The wall of the study continues upwards until it ends with the saw teeth, which drain into a concrete channel connected to the metal tube that descends to the ground. A minimal metal staircase is seen here to climb the deck, similar to that of the house of 1929. The handrails of tubes painted in antioxidant red dominate the rest of this space, which extends to the bridge and the perimeter of the roof of Frida’s house. The tinacos of Diego’s house and the radio antenna on thin tubes are also perceived, larger than in the house of 1929. There is also an interesting view of the exterior staircase of Frida’s house, whose upper rest merges with the concrete rainwater collector.

The roof of Frida’s house is another important viewpoint, with the red tinaco as the only element present in it. Despite its difficult access, there are photographs of Frida posing on this roof and in the annex of Diego’s studio.

From here you can see the San Ángel Inn neighborhood, where neo-colonial constructions predominate that are all after Juan O’Gorman’s studio houses, since it was originally a place with orchards and few country houses.

Frida Kahlo’s studio house

Ground floor and first floor
As in Diego’s house, Frida’s ground floor is a mostly open space, supported by piles. Only a semicircular staircase and the services interrupt the free floor. From the street you can see the beginning of the stairs. It turns and ends in a straight line in front of the access door on the first floor.

In this one there is located, on the left, a small kitchen that could originally have a coal stove, then adapted to gas. In the rest are the dining room and the living room, illuminated to the east and south respectively: from the last one you can clearly see the section of the staircase that ascends to the second floor, as well as some vitro blocks that illuminate the hollow of the lower section. Doors and windows, accessories and electrical equipment, remain the same house and Diego are similar to those of the house of 1929.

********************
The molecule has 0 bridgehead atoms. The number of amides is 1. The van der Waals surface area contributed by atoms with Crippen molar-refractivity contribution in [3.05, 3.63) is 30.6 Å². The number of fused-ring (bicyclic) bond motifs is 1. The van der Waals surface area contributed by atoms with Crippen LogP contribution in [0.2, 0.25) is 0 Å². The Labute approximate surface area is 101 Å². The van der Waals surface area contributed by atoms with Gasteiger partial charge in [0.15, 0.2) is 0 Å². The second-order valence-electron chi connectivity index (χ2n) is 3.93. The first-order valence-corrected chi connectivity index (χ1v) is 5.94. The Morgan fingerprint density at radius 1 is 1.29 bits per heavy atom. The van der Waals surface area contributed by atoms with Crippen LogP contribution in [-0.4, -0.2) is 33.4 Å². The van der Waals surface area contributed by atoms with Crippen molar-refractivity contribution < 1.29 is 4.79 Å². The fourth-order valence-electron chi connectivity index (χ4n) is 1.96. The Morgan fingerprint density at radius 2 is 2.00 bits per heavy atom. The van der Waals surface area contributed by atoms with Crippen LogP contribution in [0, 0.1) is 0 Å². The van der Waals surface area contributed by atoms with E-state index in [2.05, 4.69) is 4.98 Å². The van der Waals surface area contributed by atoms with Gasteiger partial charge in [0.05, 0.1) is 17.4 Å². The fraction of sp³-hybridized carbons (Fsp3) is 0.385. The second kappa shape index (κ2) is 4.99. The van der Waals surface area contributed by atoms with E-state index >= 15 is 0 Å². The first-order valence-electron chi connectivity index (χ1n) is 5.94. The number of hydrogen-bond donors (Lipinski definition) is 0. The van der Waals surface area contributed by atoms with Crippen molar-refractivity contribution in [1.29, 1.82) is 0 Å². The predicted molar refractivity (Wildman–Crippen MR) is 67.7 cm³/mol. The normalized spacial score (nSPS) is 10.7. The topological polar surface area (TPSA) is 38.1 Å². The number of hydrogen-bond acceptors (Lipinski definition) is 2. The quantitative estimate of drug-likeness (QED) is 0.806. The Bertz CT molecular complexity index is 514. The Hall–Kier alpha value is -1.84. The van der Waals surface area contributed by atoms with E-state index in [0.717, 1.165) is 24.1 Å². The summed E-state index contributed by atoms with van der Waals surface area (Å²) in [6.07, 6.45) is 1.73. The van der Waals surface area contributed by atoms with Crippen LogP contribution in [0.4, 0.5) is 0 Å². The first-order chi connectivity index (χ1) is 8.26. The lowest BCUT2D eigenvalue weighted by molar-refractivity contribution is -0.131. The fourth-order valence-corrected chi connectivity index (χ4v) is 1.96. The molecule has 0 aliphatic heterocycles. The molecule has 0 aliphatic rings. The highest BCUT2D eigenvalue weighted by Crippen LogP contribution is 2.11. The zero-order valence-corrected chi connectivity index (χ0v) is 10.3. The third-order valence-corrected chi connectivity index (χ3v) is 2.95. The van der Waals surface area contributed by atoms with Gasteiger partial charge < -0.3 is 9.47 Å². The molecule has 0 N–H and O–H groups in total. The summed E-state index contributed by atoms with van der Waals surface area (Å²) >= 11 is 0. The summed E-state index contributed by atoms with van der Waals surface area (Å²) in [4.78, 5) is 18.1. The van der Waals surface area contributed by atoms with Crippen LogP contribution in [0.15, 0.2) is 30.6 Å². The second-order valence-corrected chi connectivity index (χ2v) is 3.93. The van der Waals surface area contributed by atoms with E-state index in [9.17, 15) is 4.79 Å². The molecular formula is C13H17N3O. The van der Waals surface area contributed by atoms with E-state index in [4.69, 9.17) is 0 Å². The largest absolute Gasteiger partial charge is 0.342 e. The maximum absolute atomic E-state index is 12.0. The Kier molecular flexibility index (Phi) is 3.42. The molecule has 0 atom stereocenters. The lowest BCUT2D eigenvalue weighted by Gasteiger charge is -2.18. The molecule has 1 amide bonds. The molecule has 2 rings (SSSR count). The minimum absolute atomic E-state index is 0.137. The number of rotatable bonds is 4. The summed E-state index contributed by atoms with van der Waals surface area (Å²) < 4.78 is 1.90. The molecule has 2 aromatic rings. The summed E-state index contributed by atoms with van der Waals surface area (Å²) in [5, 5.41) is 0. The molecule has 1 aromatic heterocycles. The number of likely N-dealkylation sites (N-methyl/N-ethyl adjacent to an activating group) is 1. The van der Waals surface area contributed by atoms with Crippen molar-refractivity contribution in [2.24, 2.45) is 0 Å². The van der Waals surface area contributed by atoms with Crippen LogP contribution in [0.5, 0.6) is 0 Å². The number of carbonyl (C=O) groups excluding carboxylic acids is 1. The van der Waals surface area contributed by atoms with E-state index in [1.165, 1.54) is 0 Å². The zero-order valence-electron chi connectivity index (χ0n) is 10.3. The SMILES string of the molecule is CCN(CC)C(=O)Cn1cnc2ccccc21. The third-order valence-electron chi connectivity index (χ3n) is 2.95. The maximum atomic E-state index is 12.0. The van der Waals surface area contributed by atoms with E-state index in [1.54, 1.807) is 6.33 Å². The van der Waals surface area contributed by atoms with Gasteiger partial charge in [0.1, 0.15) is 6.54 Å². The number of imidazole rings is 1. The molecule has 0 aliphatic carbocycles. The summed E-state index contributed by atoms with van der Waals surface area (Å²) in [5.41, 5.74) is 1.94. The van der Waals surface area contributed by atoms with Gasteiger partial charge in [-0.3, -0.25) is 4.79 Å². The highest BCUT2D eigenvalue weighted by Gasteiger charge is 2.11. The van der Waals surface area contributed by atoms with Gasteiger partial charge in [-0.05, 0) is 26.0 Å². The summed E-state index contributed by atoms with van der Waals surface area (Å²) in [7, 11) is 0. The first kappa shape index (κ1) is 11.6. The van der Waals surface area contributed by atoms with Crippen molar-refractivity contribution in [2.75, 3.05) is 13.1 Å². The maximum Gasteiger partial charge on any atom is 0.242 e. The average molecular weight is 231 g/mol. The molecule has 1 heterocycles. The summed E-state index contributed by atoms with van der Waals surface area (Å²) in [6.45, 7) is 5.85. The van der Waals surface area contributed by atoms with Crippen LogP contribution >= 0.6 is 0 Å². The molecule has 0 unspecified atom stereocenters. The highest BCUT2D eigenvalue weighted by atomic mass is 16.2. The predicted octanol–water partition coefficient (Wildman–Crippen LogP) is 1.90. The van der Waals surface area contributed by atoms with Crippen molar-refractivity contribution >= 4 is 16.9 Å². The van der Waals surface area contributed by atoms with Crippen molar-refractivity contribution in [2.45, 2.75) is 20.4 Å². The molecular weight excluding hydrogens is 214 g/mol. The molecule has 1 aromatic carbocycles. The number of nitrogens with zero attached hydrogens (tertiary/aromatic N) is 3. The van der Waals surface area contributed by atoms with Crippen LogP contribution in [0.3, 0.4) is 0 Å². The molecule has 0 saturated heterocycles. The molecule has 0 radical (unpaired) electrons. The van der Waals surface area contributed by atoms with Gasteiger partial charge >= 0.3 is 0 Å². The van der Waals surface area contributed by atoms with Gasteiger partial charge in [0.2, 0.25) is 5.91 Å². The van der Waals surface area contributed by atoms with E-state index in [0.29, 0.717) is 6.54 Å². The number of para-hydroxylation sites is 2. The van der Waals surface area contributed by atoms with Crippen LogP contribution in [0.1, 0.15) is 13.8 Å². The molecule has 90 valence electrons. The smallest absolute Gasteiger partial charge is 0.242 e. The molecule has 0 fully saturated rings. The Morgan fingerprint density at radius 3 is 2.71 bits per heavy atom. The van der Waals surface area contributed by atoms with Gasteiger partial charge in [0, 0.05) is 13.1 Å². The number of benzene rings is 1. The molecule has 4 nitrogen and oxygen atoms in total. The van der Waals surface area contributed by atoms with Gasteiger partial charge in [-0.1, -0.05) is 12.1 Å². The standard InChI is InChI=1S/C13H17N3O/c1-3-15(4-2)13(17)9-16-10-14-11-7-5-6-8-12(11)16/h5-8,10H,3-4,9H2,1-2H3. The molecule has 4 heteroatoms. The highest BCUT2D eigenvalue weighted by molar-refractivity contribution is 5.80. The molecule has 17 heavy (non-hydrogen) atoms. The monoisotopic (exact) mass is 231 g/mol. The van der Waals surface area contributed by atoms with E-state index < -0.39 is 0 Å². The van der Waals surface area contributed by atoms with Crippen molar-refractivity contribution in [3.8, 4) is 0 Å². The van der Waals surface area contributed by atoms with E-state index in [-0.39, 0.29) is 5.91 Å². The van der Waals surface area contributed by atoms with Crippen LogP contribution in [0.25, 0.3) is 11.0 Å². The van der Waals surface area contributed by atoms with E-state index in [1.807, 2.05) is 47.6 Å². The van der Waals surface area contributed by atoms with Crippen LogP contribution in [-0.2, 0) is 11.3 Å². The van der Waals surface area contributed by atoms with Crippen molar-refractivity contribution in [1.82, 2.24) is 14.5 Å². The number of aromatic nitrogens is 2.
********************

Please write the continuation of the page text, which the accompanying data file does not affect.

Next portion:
Second floor
The last floor is destined, in its half to the east, for the study of the painter, who bears a great resemblance to the study of the house of 1929, since its three exterior faces are entirely glazed and the windows fold up like screens. The one to the north opens partially to access the rest of the stairs that go up to the roof.

There are photographs of Frida working in this studio posing next to a piece of furniture, and in another one, she appears sitting next to Diego with the wood-burning heater behind, located near the bathroom door. Both the heater and the bathroom itself are very similar to those of the house of 1929, with the piece of artificial granite that offers a hole to support the head. The sink and its accessories are original, but the keys of the tub and shower are not. Finally, the small bedroom, which can barely accommodate a single bed, is located next to the stairs, with the window facing south.

The House of Juan O’Gorman of 1929
Incorporating various innovations that represented a real architectural challenge, the first modern house in Mexico was designed and built by Juan O’Gorman between 1929 and 1931. An example of this is the glazed study of the upper floor, with three floor-to-ceiling windows and corner to corner, with a perimeter concrete frame that surrounds them completely, horizontally and vertically.

Shade garden, named for the architect, is limited by three columns that refer to slender pilotis of Le Corbusier; From this space begins the helical staircase that required a rigorous control of its geometry and construction process.

The terraces defined by round stone river and magueyes tecorrales are the uneven solution between what were two tennis courts and the street. With the passage of time they disappeared, but in the process of restoration of the building in 2012-2013 they were rebuilt from vestiges and photographs.